75 Years of UNESCO

Natalie MooreBristol, Network

Mayor of Bristol Marvin Rees reflects on the importance of the city of Bristol’s relationship with UNESCO, on the anniversary of its creation in 1945. Originally published on the Mayor’s blogsite, thebristolmayor.com.

Today (16th November 2020) marks 75 years of the United Nations Educational, Scientific and Cultural Organisation (UNESCO). Founded after World War II to promote peace, and now representing 193 Member States, it works to deliver sustainable growth and strengthen ties between educational, academic, scientific, cultural, creative, and artistic communities around the world.

In 2016 Bristol became England’s first UNESCO Learning City, committing to improving access to education, learning and skills. The following year, we received UNESCO’s Learning City Award in recognition of successes like our ‘Love Learning’ campaign and Learning Ambassador programme. 2017 saw Bristol win UNESCO City of Film status thanks to our contribution to film and moving image production, education, and culture. Just one of 18 Cities of Film – alongside Bitola, Bradford, Busan, Galway, Lodz, Mumbai, Potsdam, Qingdao, Rome, Santos, Sarajevo, Sofia, Sydney, Terrassa, Valladolid, Yamagata and Wellington – this status recognises our long-standing international reputation and gives us a greater global stage, as well as access to the UNESCO Creative Cities Network. It brings funding opportunities, exchange programmes, and creative projects to help the sector grow.

These initiatives broaden Bristolians’ access to training and employment opportunities. Ten Bristol schools are benefiting from ‘Film for Learning’, secured through our UNESCO designations, with funding coming thanks to work with partners in Bradford and Belfast. Teachers are trained to use film in classrooms to better engage children, an approach that is proven to make a positive difference to reading and writing outcomes.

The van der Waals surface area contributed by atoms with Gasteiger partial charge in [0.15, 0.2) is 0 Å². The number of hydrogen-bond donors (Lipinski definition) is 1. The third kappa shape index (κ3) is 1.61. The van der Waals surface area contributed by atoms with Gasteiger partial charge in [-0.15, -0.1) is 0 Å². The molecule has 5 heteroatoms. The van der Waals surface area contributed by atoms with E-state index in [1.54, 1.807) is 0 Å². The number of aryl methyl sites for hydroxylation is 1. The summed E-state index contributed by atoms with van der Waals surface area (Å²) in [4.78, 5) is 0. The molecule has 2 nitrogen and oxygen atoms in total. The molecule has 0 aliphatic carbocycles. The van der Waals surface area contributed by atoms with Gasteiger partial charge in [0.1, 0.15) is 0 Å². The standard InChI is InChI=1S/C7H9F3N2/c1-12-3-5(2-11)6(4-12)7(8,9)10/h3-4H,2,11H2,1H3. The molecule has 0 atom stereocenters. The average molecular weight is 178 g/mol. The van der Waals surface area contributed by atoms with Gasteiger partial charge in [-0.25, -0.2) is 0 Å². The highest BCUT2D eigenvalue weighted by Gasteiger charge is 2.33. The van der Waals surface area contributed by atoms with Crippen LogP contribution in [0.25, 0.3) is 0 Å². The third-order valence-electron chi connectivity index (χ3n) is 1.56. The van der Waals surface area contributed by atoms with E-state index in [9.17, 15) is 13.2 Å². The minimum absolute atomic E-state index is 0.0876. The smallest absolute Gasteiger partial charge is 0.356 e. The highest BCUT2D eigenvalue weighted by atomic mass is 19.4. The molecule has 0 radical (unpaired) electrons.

Just as Bristol’s policymakers are leading the way in tackling the climate and ecological emergencies, our filmmakers are harnessing their own power to educate and influence behavioural change to the benefit of the natural world. We are internationally renowned for producing a third of all wildlife documentaries, films recognised at Bristol’s Wildscreen Festival (one of 11 film festivals held here annually). Last month, I opened Wildscreen’s (virtual) Panda Awards, which attracted submissions from the best international talent. A large proportion of the winning films were made by Bristol companies including BBC Studios Natural History Unit, Off the Fence, Plimsoll Productions, and Silverback Films.

I’m proud to see local talent commissioned by major TV networks making films that contribute to important conversations about our past and future. In 2020, the world has watched Bristol-made films about issues including transatlantic slave history, identity, isolation, and migration. Powerful stories included The Shadow of Slavery for Channel 4’s ‘Take Your Knee Off My Neck’ seriesand We Are Not the Virus and Sign Night for the BBC’s ‘Culture in Quarantine’ strand: all showing how film can connect, educate, and empower us. Channel 4 are establishing themselves well at their new Creative Hub, opening up even more opportunities to develop and diversify the sector as it continues to go from strength to strength.

In a year when many of us have stayed home for long periods, our appetite for TV and film has never been greater. Bristol is booming with production once again, on location and at Hengrove’s Bottle Yard Studios, the West of England’s largest studio. This is good news for our creatives, many of whom are self-employed freelancers hit hard by the pandemic. The business of producing film and TV continues to grow, with £17m of investment brought into Bristol by filming in 2019/20. Predictions are that, despite the impact of lockdowns, this year and next we should see similarly high levels.

Yet for Bristol, this is only part of the picture. Cultural events and venues face massive challenges as the pandemic continues. Major film festivals, like Wildscreen and Encounters, have become virtual events. Others, like Afrika Eye, celebrating Bristol’s connection with Africa, have sadly been cancelled. Many places made big changes to accommodate social distancing to reopen, only to close again for the current lockdown. These spaces are so important to Bristol’s cultural fabric, connecting communities and sharing stories from across the world. We will continue to support them to flourish again in the future, when it is safe to be together again.

Bristol’s UNESCO designations are not just awards to be proud of. They help Bristol deliver the UN Sustainable Development Goals, demonstrate our commitment as a global city to education and cultural development, and support our communities to thrive.

Most of all, they show the world that we are a vibrant and outward-looking city, where the stories we share reflect our heritage, diversity, and creativity.